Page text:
To some readers, the answer to the headline may seem obvious: Yes, American management is clearly worse than it was, say, thirty or fifty years ago, because short-termism is endemic among public companies, and short-termism leads to all sorts of bad outcomes, like underinvestment and accounting gaming.
But that analysis is simplistic. Short-termism simply shows that management has adopted good for them, bad for pretty much everyone else (save maybe their bankster allies) goals and are pursuing them aggressively.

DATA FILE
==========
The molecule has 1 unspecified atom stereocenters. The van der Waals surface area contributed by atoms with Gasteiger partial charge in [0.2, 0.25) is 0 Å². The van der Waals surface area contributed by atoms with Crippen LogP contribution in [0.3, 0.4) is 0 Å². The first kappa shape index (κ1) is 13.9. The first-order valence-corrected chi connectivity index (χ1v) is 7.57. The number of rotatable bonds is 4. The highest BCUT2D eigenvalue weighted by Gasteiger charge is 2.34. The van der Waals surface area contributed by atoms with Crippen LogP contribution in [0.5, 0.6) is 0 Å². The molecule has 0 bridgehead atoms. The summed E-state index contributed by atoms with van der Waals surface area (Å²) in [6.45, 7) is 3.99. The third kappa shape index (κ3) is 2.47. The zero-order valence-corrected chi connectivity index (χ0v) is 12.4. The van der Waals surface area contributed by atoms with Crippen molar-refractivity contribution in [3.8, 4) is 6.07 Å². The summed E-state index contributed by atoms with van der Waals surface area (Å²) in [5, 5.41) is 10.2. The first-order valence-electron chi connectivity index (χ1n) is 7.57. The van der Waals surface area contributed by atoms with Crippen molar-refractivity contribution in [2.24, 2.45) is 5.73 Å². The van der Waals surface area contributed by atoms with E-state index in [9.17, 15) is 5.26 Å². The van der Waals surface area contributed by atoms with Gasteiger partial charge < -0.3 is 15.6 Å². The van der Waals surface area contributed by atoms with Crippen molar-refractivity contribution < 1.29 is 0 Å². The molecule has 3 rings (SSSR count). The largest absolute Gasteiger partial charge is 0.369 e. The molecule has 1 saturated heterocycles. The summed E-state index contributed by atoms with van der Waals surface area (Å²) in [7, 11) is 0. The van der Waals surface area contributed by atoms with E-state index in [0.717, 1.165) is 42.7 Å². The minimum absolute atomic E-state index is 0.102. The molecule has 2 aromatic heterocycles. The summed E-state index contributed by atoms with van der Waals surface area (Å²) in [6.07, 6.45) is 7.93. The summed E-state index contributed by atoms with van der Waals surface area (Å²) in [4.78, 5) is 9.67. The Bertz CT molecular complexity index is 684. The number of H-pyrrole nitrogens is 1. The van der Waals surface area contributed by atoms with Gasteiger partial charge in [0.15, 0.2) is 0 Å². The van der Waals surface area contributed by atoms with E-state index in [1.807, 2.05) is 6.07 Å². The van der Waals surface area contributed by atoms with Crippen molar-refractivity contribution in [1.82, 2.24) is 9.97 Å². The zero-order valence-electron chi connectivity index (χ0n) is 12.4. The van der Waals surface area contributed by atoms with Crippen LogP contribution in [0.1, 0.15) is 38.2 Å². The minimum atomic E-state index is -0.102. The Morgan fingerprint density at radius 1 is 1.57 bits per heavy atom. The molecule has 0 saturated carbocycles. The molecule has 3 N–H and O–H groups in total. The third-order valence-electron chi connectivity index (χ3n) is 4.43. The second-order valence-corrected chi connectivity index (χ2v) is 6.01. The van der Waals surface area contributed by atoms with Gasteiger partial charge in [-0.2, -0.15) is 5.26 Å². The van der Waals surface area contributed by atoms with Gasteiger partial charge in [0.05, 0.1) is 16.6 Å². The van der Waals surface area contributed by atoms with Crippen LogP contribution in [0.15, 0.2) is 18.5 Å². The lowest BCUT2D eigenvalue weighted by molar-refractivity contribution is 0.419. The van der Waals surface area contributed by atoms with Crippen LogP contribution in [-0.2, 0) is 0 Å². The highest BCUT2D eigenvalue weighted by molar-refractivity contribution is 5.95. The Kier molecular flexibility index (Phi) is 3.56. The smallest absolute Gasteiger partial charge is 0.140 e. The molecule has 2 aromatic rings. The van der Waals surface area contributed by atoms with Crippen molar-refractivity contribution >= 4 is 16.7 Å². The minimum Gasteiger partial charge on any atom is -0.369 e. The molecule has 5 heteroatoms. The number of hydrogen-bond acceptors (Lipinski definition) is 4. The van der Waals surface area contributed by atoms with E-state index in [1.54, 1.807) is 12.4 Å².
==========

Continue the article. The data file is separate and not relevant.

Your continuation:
A comment by John Kay of the Financial Times has the effect of raising much more fundamental questions about the caliber of top managers. Forgive me by starting with a personal anecdote. When I was at McKinsey in the early 1980s, one of my clients was then then Citibank. The partner on the account asked me to get the organization charts of the major investment banks (commercial banks in those days were desperate to become investment banks and not very good at most of the investment banking businesses they could participate in, like M&A and private placements).